You're going to need a Ford-type starter solenoid-just about any one will work, up to about 1996-or an AMC/Jeep solenoid, or an AC Delco unit (p/n U939), along with two new cables. Mount the new solenoid on the firewall or the inner fender panel, making sure the mounting surface provides for a ground.

With a strip of heavy copper, make a lug that connects the battery cable terminal on the starter to the "S" terminal on the starter solenoid.

Run a length of (minimum size #2) cable from one side of the firewall-mounted solenoid's large terminal to the battery's positive post.

Run a length of (minimum size #2) cable from the opposite side of the firewall-mounted solenoid's large terminal down to the starter solenoid battery connection terminal.

Move the wire that went to the "S" terminal on the starter up to the one of the small terminals on the new firewall-mounted solenoid. It may or may not be marked with an "S." You can shorten this wire if you like. This wire comes from the ignition switch (and perhaps the neutral safety switch) and is what activates the solenoid when the key is turned to Start.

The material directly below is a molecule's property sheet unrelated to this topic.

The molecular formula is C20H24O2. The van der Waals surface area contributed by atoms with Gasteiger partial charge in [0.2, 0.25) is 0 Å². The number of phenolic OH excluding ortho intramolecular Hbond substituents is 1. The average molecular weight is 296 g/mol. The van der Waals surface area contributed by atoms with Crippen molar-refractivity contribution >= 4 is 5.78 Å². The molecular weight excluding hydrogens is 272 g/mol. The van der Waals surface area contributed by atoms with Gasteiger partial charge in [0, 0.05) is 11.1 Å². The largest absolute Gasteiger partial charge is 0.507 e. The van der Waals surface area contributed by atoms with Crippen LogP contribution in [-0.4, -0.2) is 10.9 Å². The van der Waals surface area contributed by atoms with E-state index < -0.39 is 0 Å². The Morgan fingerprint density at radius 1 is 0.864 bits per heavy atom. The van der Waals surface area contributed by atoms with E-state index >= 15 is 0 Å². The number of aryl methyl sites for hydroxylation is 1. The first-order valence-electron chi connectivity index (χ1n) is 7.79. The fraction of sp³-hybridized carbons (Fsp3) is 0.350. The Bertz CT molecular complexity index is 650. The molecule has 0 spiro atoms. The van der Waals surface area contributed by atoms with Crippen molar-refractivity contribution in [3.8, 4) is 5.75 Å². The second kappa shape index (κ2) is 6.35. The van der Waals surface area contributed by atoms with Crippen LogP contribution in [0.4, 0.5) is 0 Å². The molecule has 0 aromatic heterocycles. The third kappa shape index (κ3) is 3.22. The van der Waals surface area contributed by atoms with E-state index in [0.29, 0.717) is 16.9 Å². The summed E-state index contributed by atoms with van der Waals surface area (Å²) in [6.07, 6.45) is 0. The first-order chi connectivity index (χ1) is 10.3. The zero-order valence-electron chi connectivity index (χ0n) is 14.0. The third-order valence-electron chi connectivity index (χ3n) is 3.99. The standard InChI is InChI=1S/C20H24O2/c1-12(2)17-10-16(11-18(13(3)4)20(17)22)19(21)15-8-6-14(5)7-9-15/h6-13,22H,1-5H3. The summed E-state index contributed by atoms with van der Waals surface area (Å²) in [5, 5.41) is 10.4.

Move the wire (if applicable) that went to the "R" terminal on the starter solenoid up to the other small terminal on the new firewall-mounted solenoid. Again, you can shorten this wire if you like, or you can actually leave this wire in its original location. When applicable, this wire goes to the coil, bypassing the inline resistor or resistor wire, to provide a full 12 volts to the coil for better initial start-up.

Don't worry about it if you have the wires hooked up wrong if the solenoid terminals are not marked-you'll find out soon enough if it doesn't work. Different models of remote solenoids may require you to reverse the small terminal wires. If not marked with a "S," you can easily determine which one is the start terminal by using a short jumper wire from the battery cable connection to one of the small terminals. Do this before you connect the cable from the firewall-mounted solenoid to the solenoid on the starter. Contact with the start terminal will cause the firewall-mounted solenoid to click, indicating that contact is being made.

An added advantage to using the firewall-mounted solenoid is that the battery cable connection on the solenoid makes a good location to get power for any additional accessories that you may want to mount, but remember to use a fuse in the system.